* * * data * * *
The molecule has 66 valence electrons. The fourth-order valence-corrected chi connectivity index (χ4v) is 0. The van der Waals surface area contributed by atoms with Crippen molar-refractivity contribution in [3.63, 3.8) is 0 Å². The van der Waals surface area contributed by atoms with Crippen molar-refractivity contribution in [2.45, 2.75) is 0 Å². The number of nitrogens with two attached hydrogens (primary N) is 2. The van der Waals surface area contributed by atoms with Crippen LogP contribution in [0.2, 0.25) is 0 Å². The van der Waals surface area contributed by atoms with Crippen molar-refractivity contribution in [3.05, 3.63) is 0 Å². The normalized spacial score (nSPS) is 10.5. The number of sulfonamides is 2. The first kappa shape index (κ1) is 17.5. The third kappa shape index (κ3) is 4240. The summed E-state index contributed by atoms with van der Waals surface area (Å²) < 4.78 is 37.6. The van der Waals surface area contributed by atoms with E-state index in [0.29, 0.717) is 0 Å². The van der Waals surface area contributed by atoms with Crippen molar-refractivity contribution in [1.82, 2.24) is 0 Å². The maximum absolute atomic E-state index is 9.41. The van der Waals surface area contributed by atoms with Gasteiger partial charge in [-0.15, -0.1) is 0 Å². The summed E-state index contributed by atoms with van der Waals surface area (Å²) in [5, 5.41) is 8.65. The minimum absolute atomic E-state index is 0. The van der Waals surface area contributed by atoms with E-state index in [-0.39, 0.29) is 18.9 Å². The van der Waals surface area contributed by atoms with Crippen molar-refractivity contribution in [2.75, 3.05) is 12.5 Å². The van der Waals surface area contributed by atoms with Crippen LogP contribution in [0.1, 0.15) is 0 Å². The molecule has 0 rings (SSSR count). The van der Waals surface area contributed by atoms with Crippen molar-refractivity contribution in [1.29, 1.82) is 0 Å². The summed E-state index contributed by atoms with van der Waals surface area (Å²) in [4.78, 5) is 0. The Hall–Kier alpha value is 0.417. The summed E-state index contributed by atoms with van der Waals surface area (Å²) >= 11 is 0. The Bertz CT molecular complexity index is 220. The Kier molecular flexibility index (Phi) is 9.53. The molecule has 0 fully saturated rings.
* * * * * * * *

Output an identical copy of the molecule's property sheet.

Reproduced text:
The molecule has 66 valence electrons. The fourth-order valence-corrected chi connectivity index (χ4v) is 0. The van der Waals surface area contributed by atoms with Crippen molar-refractivity contribution in [3.63, 3.8) is 0 Å². The van der Waals surface area contributed by atoms with Crippen molar-refractivity contribution in [2.45, 2.75) is 0 Å². The number of nitrogens with two attached hydrogens (primary N) is 2. The van der Waals surface area contributed by atoms with Crippen LogP contribution in [0.2, 0.25) is 0 Å². The van der Waals surface area contributed by atoms with Crippen molar-refractivity contribution in [3.05, 3.63) is 0 Å². The normalized spacial score (nSPS) is 10.5. The number of sulfonamides is 2. The first kappa shape index (κ1) is 17.5. The third kappa shape index (κ3) is 4240. The summed E-state index contributed by atoms with van der Waals surface area (Å²) < 4.78 is 37.6. The van der Waals surface area contributed by atoms with E-state index in [0.29, 0.717) is 0 Å². The van der Waals surface area contributed by atoms with Crippen molar-refractivity contribution in [1.82, 2.24) is 0 Å². The maximum absolute atomic E-state index is 9.41. The van der Waals surface area contributed by atoms with Gasteiger partial charge in [-0.15, -0.1) is 0 Å². The summed E-state index contributed by atoms with van der Waals surface area (Å²) in [5, 5.41) is 8.65. The minimum absolute atomic E-state index is 0. The van der Waals surface area contributed by atoms with E-state index in [-0.39, 0.29) is 18.9 Å². The van der Waals surface area contributed by atoms with Crippen molar-refractivity contribution in [2.75, 3.05) is 12.5 Å². The van der Waals surface area contributed by atoms with Crippen LogP contribution in [0.1, 0.15) is 0 Å². The molecule has 0 rings (SSSR count). The van der Waals surface area contributed by atoms with Crippen molar-refractivity contribution in [1.29, 1.82) is 0 Å². The summed E-state index contributed by atoms with van der Waals surface area (Å²) in [4.78, 5) is 0. The Hall–Kier alpha value is 0.417. The summed E-state index contributed by atoms with van der Waals surface area (Å²) >= 11 is 0. The Bertz CT molecular complexity index is 220. The Kier molecular flexibility index (Phi) is 9.53. The molecule has 0 fully saturated rings.